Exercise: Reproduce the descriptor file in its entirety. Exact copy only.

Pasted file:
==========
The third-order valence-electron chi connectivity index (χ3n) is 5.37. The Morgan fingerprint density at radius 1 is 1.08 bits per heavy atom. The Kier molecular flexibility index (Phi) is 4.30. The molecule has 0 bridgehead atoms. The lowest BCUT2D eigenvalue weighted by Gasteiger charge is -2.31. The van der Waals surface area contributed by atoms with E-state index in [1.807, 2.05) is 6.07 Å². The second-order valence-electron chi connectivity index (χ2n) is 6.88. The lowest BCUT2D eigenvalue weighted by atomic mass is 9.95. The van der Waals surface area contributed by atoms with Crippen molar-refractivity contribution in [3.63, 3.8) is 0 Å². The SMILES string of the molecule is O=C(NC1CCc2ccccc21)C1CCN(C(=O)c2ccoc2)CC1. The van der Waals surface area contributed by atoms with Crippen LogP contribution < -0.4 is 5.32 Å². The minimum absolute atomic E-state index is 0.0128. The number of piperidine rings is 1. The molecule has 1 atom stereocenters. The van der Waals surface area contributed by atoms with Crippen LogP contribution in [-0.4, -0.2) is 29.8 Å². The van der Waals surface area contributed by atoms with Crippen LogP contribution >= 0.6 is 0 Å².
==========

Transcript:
The third-order valence-electron chi connectivity index (χ3n) is 5.37. The Morgan fingerprint density at radius 1 is 1.08 bits per heavy atom. The Kier molecular flexibility index (Phi) is 4.30. The molecule has 0 bridgehead atoms. The lowest BCUT2D eigenvalue weighted by Gasteiger charge is -2.31. The van der Waals surface area contributed by atoms with E-state index in [1.807, 2.05) is 6.07 Å². The second-order valence-electron chi connectivity index (χ2n) is 6.88. The lowest BCUT2D eigenvalue weighted by atomic mass is 9.95. The van der Waals surface area contributed by atoms with Crippen molar-refractivity contribution in [3.63, 3.8) is 0 Å². The SMILES string of the molecule is O=C(NC1CCc2ccccc21)C1CCN(C(=O)c2ccoc2)CC1. The van der Waals surface area contributed by atoms with Crippen LogP contribution < -0.4 is 5.32 Å². The minimum absolute atomic E-state index is 0.0128. The number of piperidine rings is 1. The molecule has 1 atom stereocenters. The van der Waals surface area contributed by atoms with Crippen LogP contribution in [-0.4, -0.2) is 29.8 Å². The van der Waals surface area contributed by atoms with Crippen LogP contribution >= 0.6 is 0 Å².